25. ^ a b Nickelsburg, George W. E., and James C. VanderKam, eds. 1 Enoch 2: A Commentary on the Book of 1 Enoch, Chapters 37–82. Hermeneia: A Critical and Historical Commentary on the Bible. Minneapolis, Minnesota: Fortress Press, 2012, p. 119.
  26. ^ See Brown, S. Kent. "Man and Son of Man: Issues of theology and Christology," in The Pearl of Great Price: Revelations from God, edited by H. Donl Peterson and Charles D. Tate, Jr., 57–72. Provo, Utah: Brigham Young University Religious Studies Center, 1989, 68–69
  27. ^ Peterson, Daniel C. "On the motif of the weeping God in Moses 7," in Reason, Revelation, and Faith: Essays in Honor of Truman G. Madsen, edited by Donald W. Parry, Daniel C. Peterson, and Stephen D. Ricks, pp. 285–317. Provo, Utah: Foundation for Ancient Research and Mormon Studies, 2002.
  28. ^ Bradshaw, Jeffrey M., Jacob Rennaker, and David J. Larsen. "Revisiting the forgotten voices of weeping in Moses 7: A comparison with ancient texts", Interpreter: A Journal of Mormon Scripture 2 (2012): 41–71.
  29. ^ Larsen, David J. "Enoch and the City of Zion: Can an entire community ascend to heaven?" on YouTube. presented at the Academy of Temple Studies Conference on Enoch and the Temple, Logan, Utah and Provo, Utah, February 19 and 22, 2013.
  30. ^ E.g., Ephrem the Syrian. ca. 350–363. "The Hymns on Paradise." In Hymns on Paradise, edited by Sebastian Brock, 77–195. Crestwood, New York: St. Vladimir's Seminary Press, 1990, 1:11, 81–82
  31. ^ Howard, Richard P. Restoration Scriptures. Independence, MO: Herald House, 1969.
  32. ^ Robert J. Matthews A Plainer Translation: Joseph Smith's Translation of the Bible—A History and Commentary. Provo, UT: Brigham Young University Press, 1975.
  33. ^ Scott H. Faulring, Kent P. Jackson, and Robert J. Matthews, eds. Joseph Smith's New Translation of the Bible: Original Manuscripts. Provo, UT: Religious Studies Center, Brigham Young University, 2004.
  34. ^ Kent P. Jackson. The book of Moses and the Joseph Smith Translation Manuscripts. Provo, UT: Religious Studies Center, Brigham Young University, 2005.
  35. ^ Richard D. Draper, S. Kent Brown, and Michael D. Rhodes. The Pearl of Great Price: A Verse-by-Verse Commentary. Salt Lake City, UT: Deseret Book, 2005.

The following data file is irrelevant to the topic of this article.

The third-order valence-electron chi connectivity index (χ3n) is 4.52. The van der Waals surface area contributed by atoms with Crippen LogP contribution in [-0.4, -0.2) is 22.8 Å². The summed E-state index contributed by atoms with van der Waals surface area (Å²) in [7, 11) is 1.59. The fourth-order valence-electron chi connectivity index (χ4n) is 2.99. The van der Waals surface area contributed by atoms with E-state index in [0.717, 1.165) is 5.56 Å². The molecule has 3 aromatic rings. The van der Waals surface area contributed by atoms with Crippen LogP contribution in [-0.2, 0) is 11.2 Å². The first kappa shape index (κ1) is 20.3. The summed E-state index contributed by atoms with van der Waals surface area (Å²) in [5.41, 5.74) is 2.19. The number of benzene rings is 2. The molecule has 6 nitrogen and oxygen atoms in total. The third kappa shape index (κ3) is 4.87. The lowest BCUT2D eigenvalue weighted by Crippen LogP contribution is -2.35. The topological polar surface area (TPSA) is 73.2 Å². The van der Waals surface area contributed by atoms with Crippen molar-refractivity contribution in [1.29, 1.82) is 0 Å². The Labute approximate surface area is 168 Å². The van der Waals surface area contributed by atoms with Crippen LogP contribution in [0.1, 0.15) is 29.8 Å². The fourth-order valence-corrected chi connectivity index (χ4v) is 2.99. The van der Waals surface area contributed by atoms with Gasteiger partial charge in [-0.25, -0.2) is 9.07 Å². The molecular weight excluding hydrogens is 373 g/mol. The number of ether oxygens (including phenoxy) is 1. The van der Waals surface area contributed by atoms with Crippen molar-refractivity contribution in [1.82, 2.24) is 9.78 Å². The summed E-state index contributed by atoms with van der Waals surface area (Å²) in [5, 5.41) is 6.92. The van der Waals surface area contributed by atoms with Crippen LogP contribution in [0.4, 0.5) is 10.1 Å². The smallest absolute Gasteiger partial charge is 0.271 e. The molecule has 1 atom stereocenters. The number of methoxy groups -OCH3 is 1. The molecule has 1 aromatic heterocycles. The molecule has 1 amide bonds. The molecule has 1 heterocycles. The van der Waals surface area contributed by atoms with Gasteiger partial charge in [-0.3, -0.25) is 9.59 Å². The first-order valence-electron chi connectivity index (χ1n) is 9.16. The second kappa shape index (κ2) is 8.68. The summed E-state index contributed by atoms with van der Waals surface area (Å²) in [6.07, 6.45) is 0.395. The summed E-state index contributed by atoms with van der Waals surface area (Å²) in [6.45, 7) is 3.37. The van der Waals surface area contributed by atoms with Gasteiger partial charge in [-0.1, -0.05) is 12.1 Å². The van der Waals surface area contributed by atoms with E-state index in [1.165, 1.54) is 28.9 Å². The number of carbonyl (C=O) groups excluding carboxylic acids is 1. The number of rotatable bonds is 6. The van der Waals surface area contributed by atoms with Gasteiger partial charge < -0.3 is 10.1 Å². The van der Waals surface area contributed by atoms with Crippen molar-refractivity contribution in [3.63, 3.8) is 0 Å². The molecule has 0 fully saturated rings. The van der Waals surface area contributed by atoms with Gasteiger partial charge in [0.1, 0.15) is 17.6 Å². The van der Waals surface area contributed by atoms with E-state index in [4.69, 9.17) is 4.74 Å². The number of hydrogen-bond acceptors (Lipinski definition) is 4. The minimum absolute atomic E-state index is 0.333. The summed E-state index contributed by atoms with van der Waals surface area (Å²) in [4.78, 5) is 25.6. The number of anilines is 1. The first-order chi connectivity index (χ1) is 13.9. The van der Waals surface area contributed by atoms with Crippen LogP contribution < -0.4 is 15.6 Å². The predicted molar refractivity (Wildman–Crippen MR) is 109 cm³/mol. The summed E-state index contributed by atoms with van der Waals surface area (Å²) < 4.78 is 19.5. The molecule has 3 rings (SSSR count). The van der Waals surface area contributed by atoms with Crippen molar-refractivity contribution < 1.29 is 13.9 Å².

36. ^ Jeffrey M. Bradshaw. In God's Image and Likeness: Ancient and Modern Perspectives on the Book of Moses. Eborn Publishing LLC., 2009.
  37. ^ Quinn, D. Michael. Early Mormonism and the Magic World View. Revised and enlarged ed. Salt Lake City, Utah: Signature Books, 1998, p. 193.
  38. ^ Cirillo, Salvatore. "Joseph Smith, Mormonism, and Enochic Tradition." Masters Thesis, Durham University, 2010, 126.
  39. ^ See, e.g., Cirillo (2010), pp. 90–91.
  40. ^ Bushman, Richard Lyman. Joseph Smith: Rough Stone Rolling, A Cultural Biography of Mormonism's Founder. New York City, NY: Alfred A. Knopf, 2005, 138.
  41. ^ Bushman (2005), p. 138; cf. Woodworth, Jed L. "Extra-biblical Enoch texts in early American culture." In Archive of Restoration Culture: Summer Fellows' Papers 1997–1999, edited by Richard Lyman Bushman, 185–93. Provo, Utah: Joseph Fielding Smith Institute for Latter-day Saint History, 2000, 190–92
  42. ^ Cirillo, Salvatore. "Joseph Smith, Mormonism, and Enochic Tradition." Masters Thesis, Durham University, 2010, 105–06.
  43. ^ Panel discussion in Provo (Kent Brown; William Hamblin; Gordon Thomasson), Academy of Temple Studies Conference on Enoch and the Temple, Logan, Utah and Provo, Utah, February 19 and 22, 2013, Cf. Nibley, Hugh W. 1986. Teachings of the Pearl of Great Price. Provo, UT: Foundation for Ancient Research and Mormon Studies (FARMS), Brigham Young University, 2004, Lesson 21, 267–69.
  44. ^ Brooke, John L. The Refiner's Fire: The Making of Mormon Cosmology, 1644–1844. Cambridge, England: Cambridge University Press, 1994.
  45. ^ Hamblin, William J., Daniel C. Peterson, and George L. Mitton. "Mormon in the fiery furnace or Loftes Tryk goes to Cambridge." Review of Books on the Book of Mormon 6, no. 2 (1994): 3-58. See pp. 52–58.
  46. ^ Hamblin, William J., Daniel C. Peterson, and George L. Mitton. "Review of John L. Brooke: The Refiner's Fire: The Making of Mormon Cosmology, 1644–1844." BYU Studies 34, no. 4 (1994): 167–81. See pp. 178–79.
  47. ^ Webb, Stephen H. Jesus Christ, Eternal God: Heavenly Flesh and the Metaphysics of Matter. Oxford, England: Oxford University Press, 2012, p. 260. See also Barlow, Philip L. "Decoding Mormonism." Christian Century, 17 January 1996, 52–55; Shipps, Jan. Sojourner in the Promised Land: Forty Years among the Mormons. Urbana, Illinois: University of Illinois Press, 2000, 204–17.
  48. ^ Harold Bloom. Jesus and Yahweh: The Names Divine. New York City, NY: Riverhead Books (Penguin Group), 2005, p. 25.
  49. ^ Harold Bloom. The American Religion: The Emergence of the Post-Christian Nation. New York City, NY: Simon and Schuster, 1992, pp. 98, 99, 101.
  50. ^ Webb, Stephen H. Jesus Christ, Eternal God: Heavenly Flesh and the Metaphysics of Matter. Oxford, England: Oxford University Press, 2012, p. 253.
Pearl of Great Price Preceded byNone Pearl of Great Price Succeeded byAbraham